Matter Near Black Hole Gets Second Lease On Life
Chandra observations reveal evidence of high-speed winds blowing gas away from the supermassive black hole that powers the quasar APM 08279+5255. This discovery suggests that such winds may play a key role in regulating the growth of supermassive black holes in the centers of galaxies.
The Chandra data imply that the wind is blowing away from the black hole at speeds as high as 40 percent of the speed light, considerably faster than predicted. As gas swirls in a disk toward the black hole, it is heated to millions of degrees Celsius and produces intense X-radiation. The pressure of the X-rays pushes matter away from the inner part of the disk in much the same way as pressure from a garden hose pushes dirt off a driveway. This radiation pressure effect can significantly limit the amount of matter captured by the black hole.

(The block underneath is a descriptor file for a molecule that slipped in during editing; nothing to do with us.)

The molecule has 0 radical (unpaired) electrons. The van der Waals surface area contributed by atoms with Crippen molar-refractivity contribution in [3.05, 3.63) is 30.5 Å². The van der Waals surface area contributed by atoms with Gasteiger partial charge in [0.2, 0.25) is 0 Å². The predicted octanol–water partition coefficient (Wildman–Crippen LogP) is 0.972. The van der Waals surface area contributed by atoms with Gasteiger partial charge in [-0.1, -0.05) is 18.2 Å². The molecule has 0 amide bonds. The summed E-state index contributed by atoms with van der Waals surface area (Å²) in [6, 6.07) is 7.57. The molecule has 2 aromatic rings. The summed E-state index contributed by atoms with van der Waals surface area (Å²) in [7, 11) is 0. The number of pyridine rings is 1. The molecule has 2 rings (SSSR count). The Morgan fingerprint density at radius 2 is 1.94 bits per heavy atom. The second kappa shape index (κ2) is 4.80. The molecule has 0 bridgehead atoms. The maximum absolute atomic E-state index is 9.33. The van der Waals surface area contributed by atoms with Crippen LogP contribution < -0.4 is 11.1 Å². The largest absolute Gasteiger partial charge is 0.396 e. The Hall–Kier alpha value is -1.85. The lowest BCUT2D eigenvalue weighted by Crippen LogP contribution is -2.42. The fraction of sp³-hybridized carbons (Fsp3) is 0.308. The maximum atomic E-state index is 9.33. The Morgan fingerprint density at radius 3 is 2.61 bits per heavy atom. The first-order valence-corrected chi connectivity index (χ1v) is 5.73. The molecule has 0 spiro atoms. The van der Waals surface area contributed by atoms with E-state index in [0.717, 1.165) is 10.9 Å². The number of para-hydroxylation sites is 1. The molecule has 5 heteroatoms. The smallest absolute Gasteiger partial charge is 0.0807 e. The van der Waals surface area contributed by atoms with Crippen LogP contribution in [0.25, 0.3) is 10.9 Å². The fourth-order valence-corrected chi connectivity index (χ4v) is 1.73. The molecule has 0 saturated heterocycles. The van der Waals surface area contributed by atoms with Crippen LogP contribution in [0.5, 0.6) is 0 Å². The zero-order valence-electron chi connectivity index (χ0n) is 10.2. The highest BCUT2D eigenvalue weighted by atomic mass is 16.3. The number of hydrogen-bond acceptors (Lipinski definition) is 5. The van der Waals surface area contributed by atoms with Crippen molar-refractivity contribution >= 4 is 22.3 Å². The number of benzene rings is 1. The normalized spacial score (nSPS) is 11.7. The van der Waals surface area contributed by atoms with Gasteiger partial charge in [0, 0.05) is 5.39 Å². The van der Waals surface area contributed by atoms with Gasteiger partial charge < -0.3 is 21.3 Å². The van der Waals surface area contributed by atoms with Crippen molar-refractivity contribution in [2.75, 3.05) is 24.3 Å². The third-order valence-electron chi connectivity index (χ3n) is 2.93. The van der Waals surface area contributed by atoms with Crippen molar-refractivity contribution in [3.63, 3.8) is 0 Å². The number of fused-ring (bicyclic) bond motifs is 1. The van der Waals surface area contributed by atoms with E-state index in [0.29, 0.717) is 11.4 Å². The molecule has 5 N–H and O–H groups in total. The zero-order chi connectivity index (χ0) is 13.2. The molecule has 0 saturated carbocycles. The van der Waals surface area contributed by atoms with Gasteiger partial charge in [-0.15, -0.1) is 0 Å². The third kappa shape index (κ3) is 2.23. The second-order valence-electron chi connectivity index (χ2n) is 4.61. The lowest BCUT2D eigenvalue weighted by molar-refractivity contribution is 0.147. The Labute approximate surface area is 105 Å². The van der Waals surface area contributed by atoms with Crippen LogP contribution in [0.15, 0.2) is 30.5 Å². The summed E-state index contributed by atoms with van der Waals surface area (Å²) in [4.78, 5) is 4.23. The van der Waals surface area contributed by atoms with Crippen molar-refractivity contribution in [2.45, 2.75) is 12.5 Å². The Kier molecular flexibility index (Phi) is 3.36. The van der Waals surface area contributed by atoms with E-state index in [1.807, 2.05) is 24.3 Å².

The double image of APM 08279 is caused by the bending of its light by an intervening galaxy, an effect called gravitational lensing. This effect also magnifies the light of the quasar 100 fold allowing for a detailed study of its properties even though it is 12 billion light.